Once two-thirds of leaseholders in a building agree, they can take unilateral action to buy out a freeholder, according to controversial proposals in the Housing and Urban Development Bill. But they do not have to tell the other leaseholders, and once this process is under way, the others cannot demand a share.
The elderly could be particularly vulnerable where they have moved into sheltered flats. A pressure group or speculator could acquire the freehold and then make changes to support services, according to the Association of Retirement Housing Managers.
The association is angry that civil servants have ignored pleas to include mandatory notices of such deals in the Bill. It says that leaseholders should also be allowed a 'cooling-off' period to withdraw from buyouts. This would protect them from making hasty financial decisions.
I HONESTLY don't expect my Saturday musings to provoke sprays of cornflakes. But it must be hard to retain composure when your former dream home jumps off the page as a long- abandoned derelict.
Norman Gregory exploded at the sad sight of Spaniard's Field, a multi- million-pound repossession near London's Hampstead Heath, which I wrote about a few weeks ago. 'We bought it in the mid-Fifties and kept it as a family home before selling in 1969,' he says. 'It is a shame that things have come full circle. They were happy times. The Wendy house we built for the children is still standing on the
island in the lake that we cleared.'
Would he take it back? 'It's a bit too big now the children have left. In any case, I don't know how to get hold of the Sultan of Brunei,' he says, referring to the rumoured new owner.
Even more surprisingly, the Independent has heard from the family that occupied Spaniard's Field before Mr Gregory. Mrs Flower Elias bought the house in 1948 from its original owners, and lived there until 1956. When, 31 years later, her grandson married a granddaughter of her sister, they were given permission by the then owner, Godfrey Bradman, to have the wedding on the lawn at Spaniard's Field. 'As I write this, I smile and sigh, for, in the words of Noel Coward, 'What has been, is past forgetting.' '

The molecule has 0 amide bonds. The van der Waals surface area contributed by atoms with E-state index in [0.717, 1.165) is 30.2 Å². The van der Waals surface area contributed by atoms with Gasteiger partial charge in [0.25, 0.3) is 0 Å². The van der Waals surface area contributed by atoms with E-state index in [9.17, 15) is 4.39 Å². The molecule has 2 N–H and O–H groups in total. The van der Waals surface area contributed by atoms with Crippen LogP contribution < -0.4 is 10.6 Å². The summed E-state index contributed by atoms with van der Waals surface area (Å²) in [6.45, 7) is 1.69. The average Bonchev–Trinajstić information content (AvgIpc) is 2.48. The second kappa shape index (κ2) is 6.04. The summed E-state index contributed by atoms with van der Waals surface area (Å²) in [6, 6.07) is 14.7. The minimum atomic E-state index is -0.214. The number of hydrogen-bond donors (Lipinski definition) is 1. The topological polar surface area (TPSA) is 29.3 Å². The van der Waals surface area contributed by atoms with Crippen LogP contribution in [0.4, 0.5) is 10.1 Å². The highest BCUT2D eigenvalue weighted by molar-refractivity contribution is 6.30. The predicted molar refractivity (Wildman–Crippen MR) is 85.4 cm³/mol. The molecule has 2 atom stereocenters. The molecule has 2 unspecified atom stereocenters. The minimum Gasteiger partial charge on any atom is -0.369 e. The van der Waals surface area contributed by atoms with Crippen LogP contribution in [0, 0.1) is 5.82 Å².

Dereliction is not the only sign of passing time. The Gregory family bought the place for pounds 14,000 and made a handsome profit by selling on for pounds 72,000. The mysterious new owner is understood to have coughed up pounds 2m last year.
EVERY silver lining has its cloud. Among reports of a sharp rise in the number of home buyers, a lone voice insists that things are not as wonderful as they seem. Sales in the UK in January plunged 14 per cent below the same month last year, continuing an unbroken six-month slide, say the housing analysts James R Adams.
'We think it is time for facts to be faced, especially in the light of reports that the market has turned up,' Jimmy Adams, the chairman, says.
Now back to the silver lining. The sales drop was due to lack of interest before Christmas, says Peter Constable, who monitors sales for many of the big national agencies. It takes a while for contracts to be exchanged, and the new surge has not yet shown through, he says.
Agreed deals yet to reach this stage are down a mere 2 per cent on last January. Only a few of these are likely to collapse because all have the finance arranged and completed chains.
Only time will tell who is making the right noises. In the meantime, the two experts may like to bet on who is right. The winner takes me out to dinner. The loser pays.Reuse content